Pixel House by Mass Studies
Pixel House by Mass Studies
This house is for a young family with two children. This family is very interested in the larger community and plans on sharing their exterior spaces with the community. They intend to create a day care for neighborhood children.
In addition to being a house this structure will end up also functioning as a community center. The site is perfectly matched with the client’s intentions; it is the last house in a row of houses. It is the point of rupture between the clearly defined front and back yard spaces; the point at which the continuous façade that defines these outdoor spaces ends or turns. Because of this, the public and private territories are not as clear on this site as on other sites within the row.
While the public and private territories are ambiguous, the end condition is the point at which the relationship between the building and the landscape is clearest. The entire row of houses can be read as an object/ field relationship between building and landscape. This opposition between formal clarity and territorial ambiguity requires a very different strategy than with the infill condition, particularly because the client is interested in breaking down the public private opposition.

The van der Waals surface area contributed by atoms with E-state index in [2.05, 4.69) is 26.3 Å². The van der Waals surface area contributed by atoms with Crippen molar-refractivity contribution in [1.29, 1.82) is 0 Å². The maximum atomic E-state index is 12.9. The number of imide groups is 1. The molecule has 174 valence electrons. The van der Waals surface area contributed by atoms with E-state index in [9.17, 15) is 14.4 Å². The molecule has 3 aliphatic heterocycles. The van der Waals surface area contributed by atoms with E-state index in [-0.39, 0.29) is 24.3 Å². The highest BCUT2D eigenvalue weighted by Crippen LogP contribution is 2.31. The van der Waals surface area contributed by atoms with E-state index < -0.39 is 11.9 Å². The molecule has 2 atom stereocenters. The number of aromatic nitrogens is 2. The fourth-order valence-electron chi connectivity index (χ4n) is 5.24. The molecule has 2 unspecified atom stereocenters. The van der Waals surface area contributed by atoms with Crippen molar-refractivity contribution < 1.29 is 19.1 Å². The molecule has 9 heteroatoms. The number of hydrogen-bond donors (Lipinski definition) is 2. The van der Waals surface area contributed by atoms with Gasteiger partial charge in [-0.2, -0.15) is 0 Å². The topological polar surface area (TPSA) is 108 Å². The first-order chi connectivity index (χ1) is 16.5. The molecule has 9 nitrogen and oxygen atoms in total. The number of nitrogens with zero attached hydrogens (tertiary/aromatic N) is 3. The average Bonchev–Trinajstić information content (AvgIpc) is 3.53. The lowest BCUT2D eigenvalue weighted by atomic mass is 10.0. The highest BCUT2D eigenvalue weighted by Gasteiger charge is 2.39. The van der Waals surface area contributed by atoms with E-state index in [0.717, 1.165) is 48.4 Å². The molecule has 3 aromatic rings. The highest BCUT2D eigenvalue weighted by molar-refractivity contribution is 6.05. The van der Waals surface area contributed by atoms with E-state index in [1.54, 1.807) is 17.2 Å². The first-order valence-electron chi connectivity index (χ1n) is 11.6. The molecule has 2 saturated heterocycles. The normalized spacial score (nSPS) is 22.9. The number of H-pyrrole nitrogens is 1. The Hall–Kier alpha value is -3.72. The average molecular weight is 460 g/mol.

We chose to break the row into fragments rather than just extending the “wall” of houses to the end of the site, by placing the main house at the western end of the site. This allows a bleeding between the front and back spaces and creates an outdoor space open to the street within the depth of the row house.
The relationship between the landscape and the building is also questioned because the main house volume is removed from the row and also softened and rounded to be somewhere between the rigid orthogonal geometry of the row and the smooth contours of the landscape. Is it a rock or a building?
At a micro scale this tension between the contoured natural condition and the orthogonal master plan condition is further developed in the choice of materials. By using a simple orthogonal brick, in an orthogonal order and allowing the bricks to slide out of plane to create the curved wall, the tension between orthogonal and contoured form is revealed. This tectonic tension is parallel to the tension that exists between the building and the row of houses adjacent to it and between the master plan massing and the hilly landscape.
The middle piece of the house, phase three, occupies the back yard as defined in the master plan.
Location: F60-1 Heyri Art Valley. Paju City, Kyonggido, Korea
Date of completion: Nov 2003
Architects: Mass Studies (Minsuk Cho, Kisu Park, Jeongwon Lee, Soonbok Choi, Jungoo Kang, Sungpil Won, Slade Architecture: James Slade, Ilya Korolev, Oliver Spreckelsen)
Structure: Youngho Lee
MEP: Samjung, Jinsan
Contractor: Hanool Construction
Client: Younghyo Jin, Sookhee Chang